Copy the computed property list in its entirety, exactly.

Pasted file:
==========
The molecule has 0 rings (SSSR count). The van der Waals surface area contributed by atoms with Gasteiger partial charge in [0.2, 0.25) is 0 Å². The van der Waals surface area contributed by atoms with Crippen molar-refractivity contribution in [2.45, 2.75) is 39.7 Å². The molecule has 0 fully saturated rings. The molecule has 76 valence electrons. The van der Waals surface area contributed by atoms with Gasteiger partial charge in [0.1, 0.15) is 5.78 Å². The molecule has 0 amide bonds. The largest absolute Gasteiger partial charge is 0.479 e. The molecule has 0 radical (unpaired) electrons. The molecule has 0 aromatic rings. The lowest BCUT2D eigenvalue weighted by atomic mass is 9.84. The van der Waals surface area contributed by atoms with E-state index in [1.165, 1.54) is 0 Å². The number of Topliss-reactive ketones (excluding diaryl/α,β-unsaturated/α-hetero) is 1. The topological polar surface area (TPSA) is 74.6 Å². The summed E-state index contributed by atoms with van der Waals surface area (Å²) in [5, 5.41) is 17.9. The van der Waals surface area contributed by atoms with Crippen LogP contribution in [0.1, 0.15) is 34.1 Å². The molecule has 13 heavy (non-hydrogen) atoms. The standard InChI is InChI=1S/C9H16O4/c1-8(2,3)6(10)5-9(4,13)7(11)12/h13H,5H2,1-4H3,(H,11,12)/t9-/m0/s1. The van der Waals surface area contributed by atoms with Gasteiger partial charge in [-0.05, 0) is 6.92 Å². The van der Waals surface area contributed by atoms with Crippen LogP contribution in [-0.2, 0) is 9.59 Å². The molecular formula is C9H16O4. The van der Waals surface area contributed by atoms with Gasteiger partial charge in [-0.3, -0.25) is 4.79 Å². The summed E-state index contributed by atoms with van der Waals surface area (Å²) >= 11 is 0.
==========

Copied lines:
The molecule has 0 rings (SSSR count). The van der Waals surface area contributed by atoms with Gasteiger partial charge in [0.2, 0.25) is 0 Å². The van der Waals surface area contributed by atoms with Crippen molar-refractivity contribution in [2.45, 2.75) is 39.7 Å². The molecule has 0 fully saturated rings. The molecule has 76 valence electrons. The van der Waals surface area contributed by atoms with Gasteiger partial charge in [0.1, 0.15) is 5.78 Å². The molecule has 0 amide bonds. The largest absolute Gasteiger partial charge is 0.479 e. The molecule has 0 radical (unpaired) electrons. The molecule has 0 aromatic rings. The lowest BCUT2D eigenvalue weighted by atomic mass is 9.84. The van der Waals surface area contributed by atoms with E-state index in [1.165, 1.54) is 0 Å². The number of Topliss-reactive ketones (excluding diaryl/α,β-unsaturated/α-hetero) is 1. The topological polar surface area (TPSA) is 74.6 Å². The summed E-state index contributed by atoms with van der Waals surface area (Å²) in [5, 5.41) is 17.9. The van der Waals surface area contributed by atoms with Crippen LogP contribution in [0.1, 0.15) is 34.1 Å². The molecule has 13 heavy (non-hydrogen) atoms. The standard InChI is InChI=1S/C9H16O4/c1-8(2,3)6(10)5-9(4,13)7(11)12/h13H,5H2,1-4H3,(H,11,12)/t9-/m0/s1. The van der Waals surface area contributed by atoms with Gasteiger partial charge in [-0.05, 0) is 6.92 Å². The van der Waals surface area contributed by atoms with Crippen LogP contribution in [-0.2, 0) is 9.59 Å². The molecular formula is C9H16O4. The van der Waals surface area contributed by atoms with Gasteiger partial charge in [-0.3, -0.25) is 4.79 Å². The summed E-state index contributed by atoms with van der Waals surface area (Å²) >= 11 is 0.